Our questions focused on their earthquake experiences, damage to the built environment, and disruption to the social environment. Because Earthquake Early Warning is not yet available in Alaska, we also asked all interview respondents about their awareness and perceptions of ShakeAlert and their knowledge regarding recommended protective actions.
In February 2020, our research team collected interview and focus group data from 25 adult participants who were affected by or involved in the response to the 2019 Ridgecrest earthquakes. Specifically, we conducted in-depth interviews and focus groups with administrators in the Ridgecrest and Trona school districts as well as with teachers, parents, emergency management personnel, and engineers.
Our questions focused on their earthquake experiences, damage to the built environment, and disruption to the social environment. Because Earthquake Early Warning was recently released in California, we also asked all interview respondents about their awareness and perceptions of ShakeAlert and their knowledge regarding recommended protective actions.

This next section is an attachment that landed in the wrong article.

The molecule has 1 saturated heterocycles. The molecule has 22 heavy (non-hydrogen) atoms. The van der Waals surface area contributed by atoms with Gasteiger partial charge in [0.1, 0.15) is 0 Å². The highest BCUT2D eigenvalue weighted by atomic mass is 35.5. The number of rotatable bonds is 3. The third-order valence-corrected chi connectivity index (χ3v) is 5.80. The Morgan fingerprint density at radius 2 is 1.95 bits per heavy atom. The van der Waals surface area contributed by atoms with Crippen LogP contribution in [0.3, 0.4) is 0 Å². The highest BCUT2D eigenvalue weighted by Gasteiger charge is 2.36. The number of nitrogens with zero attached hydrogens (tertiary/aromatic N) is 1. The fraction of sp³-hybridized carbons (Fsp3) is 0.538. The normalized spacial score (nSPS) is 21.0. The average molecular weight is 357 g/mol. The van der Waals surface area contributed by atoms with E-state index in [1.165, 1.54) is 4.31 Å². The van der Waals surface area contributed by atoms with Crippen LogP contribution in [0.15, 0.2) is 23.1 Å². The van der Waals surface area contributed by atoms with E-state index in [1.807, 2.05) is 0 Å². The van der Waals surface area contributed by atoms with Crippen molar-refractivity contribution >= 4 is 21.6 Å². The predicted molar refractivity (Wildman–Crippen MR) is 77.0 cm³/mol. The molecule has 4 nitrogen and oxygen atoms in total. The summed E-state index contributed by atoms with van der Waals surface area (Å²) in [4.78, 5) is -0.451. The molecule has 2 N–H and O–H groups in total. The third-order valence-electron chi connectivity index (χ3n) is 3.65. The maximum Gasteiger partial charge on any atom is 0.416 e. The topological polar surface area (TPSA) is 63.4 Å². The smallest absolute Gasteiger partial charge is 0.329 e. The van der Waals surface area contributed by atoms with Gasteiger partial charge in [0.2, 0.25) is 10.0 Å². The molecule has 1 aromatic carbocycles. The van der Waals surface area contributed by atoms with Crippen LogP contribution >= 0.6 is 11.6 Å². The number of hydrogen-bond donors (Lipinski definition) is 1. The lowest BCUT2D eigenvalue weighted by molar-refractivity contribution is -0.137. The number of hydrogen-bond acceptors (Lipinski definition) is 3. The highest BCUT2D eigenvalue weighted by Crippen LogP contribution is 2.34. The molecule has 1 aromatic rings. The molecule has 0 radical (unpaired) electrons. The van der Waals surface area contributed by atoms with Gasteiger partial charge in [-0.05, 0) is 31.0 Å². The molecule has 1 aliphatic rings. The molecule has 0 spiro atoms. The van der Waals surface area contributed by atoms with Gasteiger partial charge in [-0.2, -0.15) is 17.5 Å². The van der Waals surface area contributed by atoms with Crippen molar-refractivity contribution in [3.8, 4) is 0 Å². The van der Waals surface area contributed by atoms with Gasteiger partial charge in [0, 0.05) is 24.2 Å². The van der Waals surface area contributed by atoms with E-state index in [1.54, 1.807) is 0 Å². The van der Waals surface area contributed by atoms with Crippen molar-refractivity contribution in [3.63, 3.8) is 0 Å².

Phase 2: Quantitative Survey Research in the Four-State Region of Alaska, California, Oregon, and Washington
For the second phase of the study, we are conducting an online survey to learn from school district leadership about integrating EEW systems in schools in Alaska, California, Oregon, and Washington. We invited all superintendents across the four-state region to complete our 15-minute online survey in Spring 2022. The survey—which has been pilot tested by earthquake researchers, school district leaders, and state emergency managers across the four-state region—collects data on: earthquake experience; earthquake safety, drills, and warnings in schools; knowledge and current use of ShakeAlert; adoption and funding of EEW; potential EEW opportunities in schools; potential EEW barriers in schools; EEW delivery channels; preferences for alert messaging; tolerance for false and missed alerts; and respondent and school district characteristics.
Results from this survey will help to inform strategies to increase ShakeAlert uptake in K-12 schools, as well as the integration of this new technology into existing school drills and emergency plans. This knowledge is vital to advancing school safety in the western United States.